Many of our nation's colleges and universities have become cesspools of indoctrination, intolerance, academic dishonesty and the new racism. In a March 1991 speech, Yale President Benno Schmidt warned, "The most serious problems of freedom of expression in our society today exist on our campuses. . . . The assumption seems to be that the purpose of education is to induce correct opinion rather than to search for wisdom and to liberate the mind."
Writing in the fall 2006 issue of Academic Questions, Luann Wright, in her article titled "Pernicious Politicization in Academe," documents academic dishonesty and indoctrination all too common today. Here are some of her findings:
An ethnic studies professor, at Cal State Northridge and Pasadena City
College, teaches that "the role of students and teachers in ethnic studies is to comfort the afflicted and afflict the comfortable."
UC Santa Barbara's School of Education e-mailed its faculty asking them to consider classroom options concerning the Iraq War, suggesting they excuse students from class to attend anti-war events and give them extra credit to write about it.
An English professor at Montclair State University in New Jersey tells his students, "Conservatism champions racism, exploitation and imperialist war."
Other instances of academic dishonesty include professors having their students write letters to state representatives protesting budget cuts. Students enrolled in cell biology, math and art classes must sit through lectures listening to professorial rants about unrelated topics such as globalism, U.S. exploitation of the Middle East and President Bush.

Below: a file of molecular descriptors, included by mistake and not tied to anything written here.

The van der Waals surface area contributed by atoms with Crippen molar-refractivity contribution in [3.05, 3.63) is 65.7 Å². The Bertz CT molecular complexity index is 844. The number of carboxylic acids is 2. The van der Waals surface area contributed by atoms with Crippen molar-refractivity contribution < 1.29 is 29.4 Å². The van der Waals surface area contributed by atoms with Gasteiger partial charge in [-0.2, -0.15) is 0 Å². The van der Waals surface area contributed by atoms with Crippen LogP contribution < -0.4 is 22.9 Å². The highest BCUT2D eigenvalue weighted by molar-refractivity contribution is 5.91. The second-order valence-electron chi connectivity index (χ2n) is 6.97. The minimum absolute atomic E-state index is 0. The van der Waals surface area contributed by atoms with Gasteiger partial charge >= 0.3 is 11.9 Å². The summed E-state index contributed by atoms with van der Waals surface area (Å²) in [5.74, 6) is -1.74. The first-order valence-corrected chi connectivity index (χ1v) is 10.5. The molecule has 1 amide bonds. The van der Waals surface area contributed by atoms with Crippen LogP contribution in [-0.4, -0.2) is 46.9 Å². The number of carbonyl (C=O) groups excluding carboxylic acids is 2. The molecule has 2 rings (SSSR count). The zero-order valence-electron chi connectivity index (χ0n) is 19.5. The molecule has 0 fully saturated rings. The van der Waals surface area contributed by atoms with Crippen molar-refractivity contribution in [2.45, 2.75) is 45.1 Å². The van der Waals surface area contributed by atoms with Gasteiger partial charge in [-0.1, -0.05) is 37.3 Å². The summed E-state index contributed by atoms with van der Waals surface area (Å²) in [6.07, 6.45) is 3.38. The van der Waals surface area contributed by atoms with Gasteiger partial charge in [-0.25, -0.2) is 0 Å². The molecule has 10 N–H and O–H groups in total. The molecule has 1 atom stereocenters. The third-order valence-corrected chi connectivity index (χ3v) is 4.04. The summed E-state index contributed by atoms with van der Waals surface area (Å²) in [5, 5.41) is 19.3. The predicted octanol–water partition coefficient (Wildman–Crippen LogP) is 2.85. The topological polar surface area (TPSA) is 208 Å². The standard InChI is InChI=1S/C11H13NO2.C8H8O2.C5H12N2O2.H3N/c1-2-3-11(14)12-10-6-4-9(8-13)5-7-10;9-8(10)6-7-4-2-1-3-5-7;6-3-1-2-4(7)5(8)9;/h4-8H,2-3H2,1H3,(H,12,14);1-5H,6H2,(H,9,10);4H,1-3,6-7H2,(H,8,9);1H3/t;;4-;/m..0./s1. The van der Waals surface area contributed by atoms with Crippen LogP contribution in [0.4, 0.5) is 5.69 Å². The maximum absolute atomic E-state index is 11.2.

Wright is also the founder of NoIndoctrination.org, a website containing hundreds of reports of similar academic bias and dishonesty.
Anne D. Neal, president of The American Council of Trustees and Alumni, wrote a companion article titled "Advocacy in the College Classroom." She says that campuses across the nation have cultivated an atmosphere that permits the disinviting of politically incorrect speakers; politicized instruction; reprisals against or intimidation of students who speak their mind; political discrimination in college hiring and retention; and campus speech codes.
On most college campuses, there's the worship of diversity. The universities of Harvard, Texas A&M, UC Berkeley, Virginia and many others boast of officers, deans and vice presidents of diversity. Many academics make the mindless argument, with absolutely no evidence to back it up, that racial representation is necessary for academic excellence. For them, getting the right racial mix requires racial discrimination.
Diversity wasn't the buzzword back in the 1970s, '80s and '90s. Diversity is the response by universities, as well as corporations, to various court decisions holding racial quotas, goals and timetables unconstitutional. Offices of diversity and inclusion are simply substitutes for yesterday's offices of equity or affirmative action. It's simply a matter of old wine in new bottles, but it's racism just the same.
In an open letter titled "To the President of My University," Carl Cohen, professor of philosophy at the University of Michigan, summarizes, "Diversity is a good thing but the claim that the need for diversity is so compelling that it overrides the constitutional guarantee of civic equality is one we swallow only because, by holding our nose and gulping it down, we can go on doing what our feeling of guilt demands."
Until parents, donors and taxpayers shed their unwillingness to investigate what's sold to them as higher education, what we see today will continue and get worse. Just as important is the recognition of the fact that boards of trustees at our colleges and universities bear the ultimate responsibility, and it is they who've been grossly derelict in their duty.